World-Class Snow Sculptures Coming to Breckenridge

Snow sculptors at the International Snow Sculpture Championships create a giant outdoor art gallery. It’s inspiring, ethereal, impressive — and it only exists for a week.

They shouldn’t be standing. They shouldn’t be able to reach so tall or spread so far. The giant sculptures are made entirely of snow, constructed by hand. They should give way to the forces of gravity and the ever-changing elements. They should topple or crumble or melt. And sometimes they do. But when the artists successfully realize their vision, these frigid, oversized works of art form an impressive gallery of snow sculptures that line downtown Breckenridge at the International Snow Sculpture Championships.

“There’s a saying in the sculpting community: You have to go thin to win, which means you need to push the boundaries, especially at these higher profile events like Breckenridge,” says Brett Tomczak, whose team won first place at Breckenridge last year. “If you play it safe and you leave everything big and thick and strong, it’s probably not going to be considered worthy of placing. You really need to go for it and take some chances and have people look at your piece and think, How is that not falling over?”

Team USA – Wisconsin Tomczak is one of 12 teams that have been selected to compete in this year’s 32nd annual International Snow Sculpture Championships in Breckenridge from Jan. 23 to Feb. 1. They will be joined by other world-class teams of four from Germany, Italy, Lithuania, Great Britain, Denmark, India, Switzerland, Vermont, Wisconsin and, of course, Breckenridge. It’s a prestigious field. The contestants must apply and submit their concept before being selected. The process begins each June when the Snow Sculpture Organizing Committee sends 250 open invitations to snow sculpting artists around the world.

Large hands and a wall of numbers made of snow, the First Place winner of the International Snow Sculpture Championship in Breckenridge 2022.
Team USA – Wisconsin Tomczak’s “The Digital Divide,” which won First Place at the 2022 International Snow Sculpture Championship in Breckenridge. Photo by Aaron Dodds Photography, courtesy of the Breckenridge Tourism Office.

“We always call it the Super Bowl of snow sculpting,” Tomczak says. “It’s the greatest event we’ve ever been a part of. You have the perfect location. The town absolutely seems to adore the event, and it’s the best snow we’ve ever sculpted.”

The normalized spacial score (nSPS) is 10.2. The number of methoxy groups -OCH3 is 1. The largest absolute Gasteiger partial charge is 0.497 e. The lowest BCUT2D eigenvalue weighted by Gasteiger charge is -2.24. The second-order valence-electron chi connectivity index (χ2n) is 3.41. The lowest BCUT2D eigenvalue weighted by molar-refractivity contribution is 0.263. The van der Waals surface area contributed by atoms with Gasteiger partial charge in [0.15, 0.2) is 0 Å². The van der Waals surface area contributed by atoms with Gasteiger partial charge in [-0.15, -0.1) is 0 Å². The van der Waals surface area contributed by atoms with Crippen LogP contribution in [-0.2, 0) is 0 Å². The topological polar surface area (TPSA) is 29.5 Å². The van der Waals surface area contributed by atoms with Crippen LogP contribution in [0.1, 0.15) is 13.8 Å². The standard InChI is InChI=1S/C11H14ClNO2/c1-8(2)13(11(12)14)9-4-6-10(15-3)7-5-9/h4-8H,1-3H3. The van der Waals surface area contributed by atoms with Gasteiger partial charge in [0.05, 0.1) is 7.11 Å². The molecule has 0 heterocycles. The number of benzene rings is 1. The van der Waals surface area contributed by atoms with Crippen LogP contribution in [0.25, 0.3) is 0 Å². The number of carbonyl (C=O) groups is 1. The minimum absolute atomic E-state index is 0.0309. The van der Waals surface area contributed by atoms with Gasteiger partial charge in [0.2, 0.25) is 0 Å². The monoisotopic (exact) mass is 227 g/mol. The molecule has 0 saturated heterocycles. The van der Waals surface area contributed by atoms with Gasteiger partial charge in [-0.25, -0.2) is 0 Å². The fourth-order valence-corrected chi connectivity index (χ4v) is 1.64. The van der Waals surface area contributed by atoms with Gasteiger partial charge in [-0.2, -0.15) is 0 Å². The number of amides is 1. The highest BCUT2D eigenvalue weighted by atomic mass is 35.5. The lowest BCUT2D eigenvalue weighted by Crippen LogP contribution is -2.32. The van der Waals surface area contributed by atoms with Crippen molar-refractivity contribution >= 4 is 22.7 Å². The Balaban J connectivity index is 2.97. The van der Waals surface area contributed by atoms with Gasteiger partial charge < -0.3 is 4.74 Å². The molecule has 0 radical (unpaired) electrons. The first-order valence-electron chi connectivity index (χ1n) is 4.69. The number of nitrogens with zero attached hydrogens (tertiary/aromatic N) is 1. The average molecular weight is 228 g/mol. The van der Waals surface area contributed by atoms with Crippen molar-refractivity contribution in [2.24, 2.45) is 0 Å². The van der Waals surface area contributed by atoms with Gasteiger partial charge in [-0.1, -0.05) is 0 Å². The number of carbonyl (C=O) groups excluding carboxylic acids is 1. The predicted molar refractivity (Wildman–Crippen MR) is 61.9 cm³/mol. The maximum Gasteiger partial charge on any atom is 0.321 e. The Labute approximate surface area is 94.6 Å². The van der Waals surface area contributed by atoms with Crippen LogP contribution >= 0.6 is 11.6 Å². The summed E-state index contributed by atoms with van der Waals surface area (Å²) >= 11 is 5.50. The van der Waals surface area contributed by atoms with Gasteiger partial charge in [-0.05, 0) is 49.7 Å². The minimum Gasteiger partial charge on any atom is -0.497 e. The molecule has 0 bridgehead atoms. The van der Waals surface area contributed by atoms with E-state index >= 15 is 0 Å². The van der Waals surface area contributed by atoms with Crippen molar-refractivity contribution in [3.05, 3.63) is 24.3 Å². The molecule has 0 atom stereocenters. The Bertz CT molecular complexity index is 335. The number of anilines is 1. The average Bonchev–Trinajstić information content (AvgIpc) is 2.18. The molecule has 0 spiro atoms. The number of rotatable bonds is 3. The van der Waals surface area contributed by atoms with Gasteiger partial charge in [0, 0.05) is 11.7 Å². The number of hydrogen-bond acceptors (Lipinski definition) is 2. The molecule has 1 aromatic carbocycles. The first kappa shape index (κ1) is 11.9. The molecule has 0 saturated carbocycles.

Tomczak says the competition is friendly, with a sense of camaraderie among the contestants. He is a graphic designer by profession, who happened to get into snow sculpting in college when he accepted a friend’s last-minute invitation to grab some kitchen utensils and road-trip to a weekend contest. Few of the sculptors at the International Snow Sculpture Championships are truly professional.

There is no prize money involved at Breckenridge. Artists compete only for glory. First, second and third-place winners each receive a trophy, and there are a People’s Choice Award and a Lothar Luboschik Artists’ Choice Award.

Each team begins the week with a 12-foot-tall, 25-ton block of pristine man-made snow. Breckenridge Ski Resort makes the snow, and the Town of Breckenridge Public Works Department hauls it to the event site around the Breckenridge Riverwalk Center with dump trucks. Then it is dumped into molds, where volunteers stomp it down to compact the blocks. Creating the snow blocks is an interesting process in and of itself, as you can see below.

Artists can use only hand tools to bring their ideas to life, including vegetable peelers, chicken wire, small saws and more. Tomczak’s favorite tool is a set of chisels from China that he bought from a member of a Chinese team several years ago. His team also likes roofing shovels (the kind used to scrape off old shingles) with a sharpened edge, and this year they are adding an ice-fishing auger — hand powered, of course. Power tools, colorants and internal support structures are prohibited.

“Until you see it in person, you can’t really fathom just how massive these sculptures are and how imposing some of them can be, but on the flip side how light and airy and open when they’re done,” Tomczak says. “It’s our job as sculptors to release the art form that’s hidden within each of them. And really, no one should know that they started as a cube if we do our job right.”